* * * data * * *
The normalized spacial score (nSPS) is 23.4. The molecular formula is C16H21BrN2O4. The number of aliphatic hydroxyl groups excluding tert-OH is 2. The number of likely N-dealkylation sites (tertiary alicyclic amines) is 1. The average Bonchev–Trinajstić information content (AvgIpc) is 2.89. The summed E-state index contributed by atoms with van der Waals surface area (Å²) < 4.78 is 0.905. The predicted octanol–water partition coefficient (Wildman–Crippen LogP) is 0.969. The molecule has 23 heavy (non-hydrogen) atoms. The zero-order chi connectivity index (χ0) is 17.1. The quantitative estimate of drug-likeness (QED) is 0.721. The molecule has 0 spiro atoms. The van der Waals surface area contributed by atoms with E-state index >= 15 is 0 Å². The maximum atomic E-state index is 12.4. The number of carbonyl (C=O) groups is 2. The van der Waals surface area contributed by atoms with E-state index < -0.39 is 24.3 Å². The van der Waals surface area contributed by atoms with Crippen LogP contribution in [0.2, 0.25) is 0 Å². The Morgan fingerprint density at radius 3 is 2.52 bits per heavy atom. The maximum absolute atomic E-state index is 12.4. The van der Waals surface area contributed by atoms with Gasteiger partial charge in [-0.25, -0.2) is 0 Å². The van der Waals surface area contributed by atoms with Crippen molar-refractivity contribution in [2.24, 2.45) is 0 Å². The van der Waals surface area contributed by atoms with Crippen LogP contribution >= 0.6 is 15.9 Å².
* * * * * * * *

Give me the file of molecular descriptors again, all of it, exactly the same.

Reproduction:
The normalized spacial score (nSPS) is 23.4. The molecular formula is C16H21BrN2O4. The number of aliphatic hydroxyl groups excluding tert-OH is 2. The number of likely N-dealkylation sites (tertiary alicyclic amines) is 1. The average Bonchev–Trinajstić information content (AvgIpc) is 2.89. The summed E-state index contributed by atoms with van der Waals surface area (Å²) < 4.78 is 0.905. The predicted octanol–water partition coefficient (Wildman–Crippen LogP) is 0.969. The molecule has 23 heavy (non-hydrogen) atoms. The zero-order chi connectivity index (χ0) is 17.1. The quantitative estimate of drug-likeness (QED) is 0.721. The molecule has 0 spiro atoms. The van der Waals surface area contributed by atoms with E-state index >= 15 is 0 Å². The maximum atomic E-state index is 12.4. The number of carbonyl (C=O) groups is 2. The van der Waals surface area contributed by atoms with E-state index < -0.39 is 24.3 Å². The van der Waals surface area contributed by atoms with Crippen LogP contribution in [0.2, 0.25) is 0 Å². The Morgan fingerprint density at radius 3 is 2.52 bits per heavy atom. The maximum absolute atomic E-state index is 12.4. The van der Waals surface area contributed by atoms with Gasteiger partial charge in [-0.25, -0.2) is 0 Å². The van der Waals surface area contributed by atoms with Crippen molar-refractivity contribution in [2.24, 2.45) is 0 Å². The van der Waals surface area contributed by atoms with Crippen LogP contribution >= 0.6 is 15.9 Å².